Impulsivity refers to a tendency to respond hastily to internal or external cues.
For instance, impulsive people tend to speak as soon as a thought occurs to them. Or to purchase an item immediately and spontaneously, with little internal debate about the quality, usefulness, or affordability of the product.
Of course, we all occasionally give in to impulse or make hasty decisions, such as to eat unhealthy foods, buy things we do not need, or lash out at people we love.
But when impulsive behaviors occur frequently, cause distress, and interfere with functioning, they may be symptoms of psychiatric conditions known as impulse-control disorders.
The rest of this article will focus on the diagnosis and treatment of these conditions.
What are impulse-control and related disorders?
Impulse-control disorders listed in the latest Diagnostic and Statistical Manual of Mental Disorders include, among others, the following:
- Intermittent explosive disorder. This condition is characterized by frequent angry outbursts. Specifically, it is manifested by verbal hostility (e.g., verbal fights) or physical aggression (e.g., property destruction).
- Pyromania. Defined as an inability to control the impulse to start fires, this condition is associated with being fascinated with fire and experiencing pleasure or relief from setting fires or witnessing the effects of fire-setting.
- Kleptomania. People with kleptomania feel unable to resist the impulse to steal. They often experience tension prior to theft and pleasure or relief during the act.
In previous editions of the psychiatric diagnostic manual, the following were also classified as impulse-control disorders:
- Trichotillomania. Having difficulty resisting the urge to repeatedly pull out one’s hair.
- Pathological gambling. Out-of-control gambling behavior results in negative consequences (e.g., financial issues, relationship problems).
Impulse-control issues are also thought to play a part in a variety of other mental health conditions, such as binge-eating disorder (characterized by out-of-control overeating) and borderline personality disorder (characterized by unstable emotions, identity, and relationships).
To sum up, impulsivity is a component of many emotional and behavioral problems.
Treating impulse-control and related disorders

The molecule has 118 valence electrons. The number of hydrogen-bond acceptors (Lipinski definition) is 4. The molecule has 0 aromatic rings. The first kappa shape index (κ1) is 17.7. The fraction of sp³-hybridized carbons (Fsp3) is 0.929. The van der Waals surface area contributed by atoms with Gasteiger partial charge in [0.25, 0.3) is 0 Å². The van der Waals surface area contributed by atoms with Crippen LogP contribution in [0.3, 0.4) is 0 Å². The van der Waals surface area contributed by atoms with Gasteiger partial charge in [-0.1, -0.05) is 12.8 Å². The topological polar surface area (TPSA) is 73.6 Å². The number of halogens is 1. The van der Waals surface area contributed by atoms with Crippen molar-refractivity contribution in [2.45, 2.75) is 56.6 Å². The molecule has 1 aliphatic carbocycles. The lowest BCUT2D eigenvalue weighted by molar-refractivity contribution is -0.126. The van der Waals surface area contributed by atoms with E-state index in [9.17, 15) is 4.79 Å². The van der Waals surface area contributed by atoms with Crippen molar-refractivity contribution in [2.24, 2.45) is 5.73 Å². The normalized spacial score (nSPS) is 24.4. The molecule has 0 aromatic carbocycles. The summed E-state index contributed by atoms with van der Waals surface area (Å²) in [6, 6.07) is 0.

Impulse-control disorders are very common and have a lifetime prevalence of approximately 25%.
And poor impulse control, as we have seen, plays a role in a wide range of conditions. So, needless to say, no single treatment will work for all these mental health conditions.
Generally speaking, medications appear to be effective for a large number of impulse control and related disorders. Commonly used medications include antidepressants, particularly selective serotonin reuptake inhibitors (SSRIs) such as fluoxetine and sertraline, and opioid antagonists, such as naltrexone.
To illustrate, consider the treatment of intermittent explosive disorder:
To reduce hostile impulses and aggressive behavior in intermittent explosive disorder, various types of medications may be used, including SSRIs, beta-blockers, mood stabilizers, and anticonvulsants.
Behavioral interventions, particularly those that reduce physiological arousal (e.g., relaxation training) are effective as well. Also helpful are cognitive treatments that address emotion regulation difficulties and cognitive deficits, especially hostile attribution bias, which refers to the tendency to assume malicious intent behind people’s actions.
If you have impulsive tendencies and often do things you regret later, it is important to seek help and begin treatment as soon as possible.
After all, engaging in impulsive actions can have many negative consequences. It can put your life in danger and cause serious relationship and financial problems.
But with the right treatment, it is possible to learn to manage impulses effectively, and as a result, feel more in control and lead a healthy and happy life.